Is Beijing the new Trollhatten? And does Hyundai really hold the key to the future of Saab?
These are just two of the questions I’m left pondering following yesterday’s news that Koenigsegg Group had backed out of an agreement to purchase Saab from General Motors.
The Beijing connection comes by way of Beijing Automotive Industry Holding Corp (BAIC), which has been eagerly shopping around for a cut priced western based car maker of late. And, as those close to General Motors’ dealings on the Saab sale reveal, it appears the very last hope for the financially embattled Swedish car maker.
“Without a fresh injection of capital in the next 100 days, we can likely say goodbye to Saab as we know it today,” was how one senior European automotive industry analyst put Saab’s dire financial position to me this morning.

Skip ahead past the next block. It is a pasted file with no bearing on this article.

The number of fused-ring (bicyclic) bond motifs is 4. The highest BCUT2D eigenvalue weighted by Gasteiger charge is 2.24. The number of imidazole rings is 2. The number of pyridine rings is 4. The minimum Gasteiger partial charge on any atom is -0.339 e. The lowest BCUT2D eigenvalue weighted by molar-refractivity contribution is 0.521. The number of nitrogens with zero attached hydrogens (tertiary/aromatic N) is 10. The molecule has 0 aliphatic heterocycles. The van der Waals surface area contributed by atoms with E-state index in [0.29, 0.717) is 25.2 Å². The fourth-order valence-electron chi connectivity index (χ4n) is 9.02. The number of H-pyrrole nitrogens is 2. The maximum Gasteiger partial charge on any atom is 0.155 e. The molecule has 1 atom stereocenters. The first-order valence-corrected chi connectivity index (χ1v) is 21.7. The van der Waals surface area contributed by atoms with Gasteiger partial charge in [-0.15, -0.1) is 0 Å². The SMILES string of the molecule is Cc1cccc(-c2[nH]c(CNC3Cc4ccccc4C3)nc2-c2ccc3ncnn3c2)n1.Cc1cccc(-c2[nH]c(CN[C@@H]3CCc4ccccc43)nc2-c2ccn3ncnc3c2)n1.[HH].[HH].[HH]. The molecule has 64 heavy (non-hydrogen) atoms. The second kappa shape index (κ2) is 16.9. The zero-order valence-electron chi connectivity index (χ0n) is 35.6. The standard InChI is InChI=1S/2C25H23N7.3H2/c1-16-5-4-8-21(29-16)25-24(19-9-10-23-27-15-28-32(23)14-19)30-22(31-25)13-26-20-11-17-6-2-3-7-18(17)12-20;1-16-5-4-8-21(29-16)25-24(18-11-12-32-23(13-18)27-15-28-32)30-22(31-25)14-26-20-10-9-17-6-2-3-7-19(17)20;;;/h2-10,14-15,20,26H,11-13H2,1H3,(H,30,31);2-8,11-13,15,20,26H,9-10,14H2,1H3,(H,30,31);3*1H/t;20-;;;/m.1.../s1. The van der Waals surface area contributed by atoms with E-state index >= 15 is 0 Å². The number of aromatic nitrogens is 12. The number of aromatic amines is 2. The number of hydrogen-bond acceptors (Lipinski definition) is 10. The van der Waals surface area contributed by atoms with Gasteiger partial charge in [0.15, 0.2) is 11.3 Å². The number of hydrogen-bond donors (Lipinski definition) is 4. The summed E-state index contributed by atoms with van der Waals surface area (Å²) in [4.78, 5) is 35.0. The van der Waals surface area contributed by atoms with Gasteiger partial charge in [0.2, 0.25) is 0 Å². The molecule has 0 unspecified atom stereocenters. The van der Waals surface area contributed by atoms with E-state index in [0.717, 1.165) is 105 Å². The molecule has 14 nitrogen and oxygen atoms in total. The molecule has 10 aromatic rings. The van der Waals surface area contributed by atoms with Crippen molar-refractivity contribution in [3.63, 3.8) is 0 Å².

Right now it’s unclear what will transpire.
BAIC had, of course, already expressed its interest in Saab by announcing it was willing to fund a minority of the capital Koenigsegg was seeking to raise. The plan, say those in the know, was for Koenigsegg to act primarily as a go between in talks with General Motors, the Swedish government and European Union and for BAIC to eventually gain control of Saab once the deal and a government based financial rescue package had been sealed.